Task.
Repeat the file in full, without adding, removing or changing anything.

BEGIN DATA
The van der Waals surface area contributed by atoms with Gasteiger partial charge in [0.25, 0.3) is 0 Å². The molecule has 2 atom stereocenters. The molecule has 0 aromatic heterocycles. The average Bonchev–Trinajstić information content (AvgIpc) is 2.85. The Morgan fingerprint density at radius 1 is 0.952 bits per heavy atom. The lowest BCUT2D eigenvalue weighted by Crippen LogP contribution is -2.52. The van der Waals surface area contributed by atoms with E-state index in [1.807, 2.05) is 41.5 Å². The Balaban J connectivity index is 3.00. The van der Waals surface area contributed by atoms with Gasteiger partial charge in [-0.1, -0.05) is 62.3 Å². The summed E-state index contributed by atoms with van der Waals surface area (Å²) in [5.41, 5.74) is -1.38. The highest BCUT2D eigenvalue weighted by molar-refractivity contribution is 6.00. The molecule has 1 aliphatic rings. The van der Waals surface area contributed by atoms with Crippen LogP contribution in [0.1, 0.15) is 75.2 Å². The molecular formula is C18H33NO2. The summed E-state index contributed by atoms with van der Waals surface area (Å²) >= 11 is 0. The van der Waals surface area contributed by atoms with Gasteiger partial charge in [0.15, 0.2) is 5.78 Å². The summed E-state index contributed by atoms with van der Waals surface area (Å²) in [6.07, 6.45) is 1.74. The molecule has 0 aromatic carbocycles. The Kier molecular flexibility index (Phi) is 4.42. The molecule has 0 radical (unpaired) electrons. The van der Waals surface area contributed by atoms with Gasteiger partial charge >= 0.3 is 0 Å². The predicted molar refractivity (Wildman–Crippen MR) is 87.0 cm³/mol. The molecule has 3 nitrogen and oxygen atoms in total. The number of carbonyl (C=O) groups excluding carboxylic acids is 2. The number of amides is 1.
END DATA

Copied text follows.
The van der Waals surface area contributed by atoms with Gasteiger partial charge in [0.25, 0.3) is 0 Å². The molecule has 2 atom stereocenters. The molecule has 0 aromatic heterocycles. The average Bonchev–Trinajstić information content (AvgIpc) is 2.85. The Morgan fingerprint density at radius 1 is 0.952 bits per heavy atom. The lowest BCUT2D eigenvalue weighted by Crippen LogP contribution is -2.52. The van der Waals surface area contributed by atoms with E-state index in [1.807, 2.05) is 41.5 Å². The Balaban J connectivity index is 3.00. The van der Waals surface area contributed by atoms with Gasteiger partial charge in [-0.1, -0.05) is 62.3 Å². The summed E-state index contributed by atoms with van der Waals surface area (Å²) in [5.41, 5.74) is -1.38. The highest BCUT2D eigenvalue weighted by molar-refractivity contribution is 6.00. The molecule has 1 aliphatic rings. The van der Waals surface area contributed by atoms with Crippen LogP contribution in [0.1, 0.15) is 75.2 Å². The molecular formula is C18H33NO2. The summed E-state index contributed by atoms with van der Waals surface area (Å²) >= 11 is 0. The van der Waals surface area contributed by atoms with Gasteiger partial charge in [0.15, 0.2) is 5.78 Å². The summed E-state index contributed by atoms with van der Waals surface area (Å²) in [6.07, 6.45) is 1.74. The molecule has 0 aromatic carbocycles. The Kier molecular flexibility index (Phi) is 4.42. The molecule has 0 radical (unpaired) electrons. The van der Waals surface area contributed by atoms with Gasteiger partial charge >= 0.3 is 0 Å². The predicted molar refractivity (Wildman–Crippen MR) is 87.0 cm³/mol. The molecule has 3 nitrogen and oxygen atoms in total. The number of carbonyl (C=O) groups excluding carboxylic acids is 2. The number of amides is 1.